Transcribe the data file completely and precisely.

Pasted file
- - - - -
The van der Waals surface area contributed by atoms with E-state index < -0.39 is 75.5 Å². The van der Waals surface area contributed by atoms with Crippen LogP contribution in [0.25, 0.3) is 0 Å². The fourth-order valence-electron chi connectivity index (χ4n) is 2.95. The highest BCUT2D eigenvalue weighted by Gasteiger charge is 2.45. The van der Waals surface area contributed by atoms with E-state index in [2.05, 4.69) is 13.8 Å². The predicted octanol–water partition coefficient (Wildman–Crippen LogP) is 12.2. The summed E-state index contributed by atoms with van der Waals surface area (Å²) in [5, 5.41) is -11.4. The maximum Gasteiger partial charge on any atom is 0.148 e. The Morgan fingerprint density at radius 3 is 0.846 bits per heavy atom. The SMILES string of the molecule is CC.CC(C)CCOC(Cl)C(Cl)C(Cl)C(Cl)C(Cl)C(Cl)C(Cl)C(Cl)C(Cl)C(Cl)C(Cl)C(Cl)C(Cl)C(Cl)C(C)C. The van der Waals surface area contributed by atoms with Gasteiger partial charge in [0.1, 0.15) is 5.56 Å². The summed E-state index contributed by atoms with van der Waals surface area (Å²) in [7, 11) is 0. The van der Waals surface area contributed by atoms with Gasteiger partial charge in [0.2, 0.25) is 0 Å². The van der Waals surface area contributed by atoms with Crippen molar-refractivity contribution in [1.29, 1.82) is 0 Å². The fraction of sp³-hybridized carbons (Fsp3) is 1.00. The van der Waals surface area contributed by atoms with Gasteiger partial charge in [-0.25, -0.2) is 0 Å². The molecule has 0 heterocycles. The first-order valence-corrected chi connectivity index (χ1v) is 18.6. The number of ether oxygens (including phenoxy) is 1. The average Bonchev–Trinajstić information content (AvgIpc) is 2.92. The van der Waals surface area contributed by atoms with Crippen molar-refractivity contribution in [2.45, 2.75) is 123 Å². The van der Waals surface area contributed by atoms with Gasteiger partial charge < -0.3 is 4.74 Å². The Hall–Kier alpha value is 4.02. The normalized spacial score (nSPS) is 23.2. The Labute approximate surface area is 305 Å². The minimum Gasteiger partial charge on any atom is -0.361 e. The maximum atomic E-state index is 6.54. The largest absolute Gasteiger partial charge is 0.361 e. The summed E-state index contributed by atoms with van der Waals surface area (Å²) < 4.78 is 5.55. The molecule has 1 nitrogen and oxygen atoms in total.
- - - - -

The van der Waals surface area contributed by atoms with E-state index < -0.39 is 75.5 Å². The van der Waals surface area contributed by atoms with Crippen LogP contribution in [0.25, 0.3) is 0 Å². The fourth-order valence-electron chi connectivity index (χ4n) is 2.95. The highest BCUT2D eigenvalue weighted by Gasteiger charge is 2.45. The van der Waals surface area contributed by atoms with E-state index in [2.05, 4.69) is 13.8 Å². The predicted octanol–water partition coefficient (Wildman–Crippen LogP) is 12.2. The summed E-state index contributed by atoms with van der Waals surface area (Å²) in [5, 5.41) is -11.4. The maximum Gasteiger partial charge on any atom is 0.148 e. The Morgan fingerprint density at radius 3 is 0.846 bits per heavy atom. The SMILES string of the molecule is CC.CC(C)CCOC(Cl)C(Cl)C(Cl)C(Cl)C(Cl)C(Cl)C(Cl)C(Cl)C(Cl)C(Cl)C(Cl)C(Cl)C(Cl)C(Cl)C(C)C. The van der Waals surface area contributed by atoms with Gasteiger partial charge in [0.1, 0.15) is 5.56 Å². The summed E-state index contributed by atoms with van der Waals surface area (Å²) in [7, 11) is 0. The van der Waals surface area contributed by atoms with Gasteiger partial charge in [0.2, 0.25) is 0 Å². The van der Waals surface area contributed by atoms with Crippen molar-refractivity contribution in [1.29, 1.82) is 0 Å². The fraction of sp³-hybridized carbons (Fsp3) is 1.00. The van der Waals surface area contributed by atoms with Gasteiger partial charge in [-0.25, -0.2) is 0 Å². The molecule has 0 heterocycles. The first-order valence-corrected chi connectivity index (χ1v) is 18.6. The number of ether oxygens (including phenoxy) is 1. The average Bonchev–Trinajstić information content (AvgIpc) is 2.92. The van der Waals surface area contributed by atoms with Crippen molar-refractivity contribution in [2.45, 2.75) is 123 Å². The van der Waals surface area contributed by atoms with Gasteiger partial charge < -0.3 is 4.74 Å². The Hall–Kier alpha value is 4.02. The normalized spacial score (nSPS) is 23.2. The Labute approximate surface area is 305 Å². The minimum Gasteiger partial charge on any atom is -0.361 e. The maximum atomic E-state index is 6.54. The largest absolute Gasteiger partial charge is 0.361 e. The summed E-state index contributed by atoms with van der Waals surface area (Å²) < 4.78 is 5.55. The molecule has 1 nitrogen and oxygen atoms in total.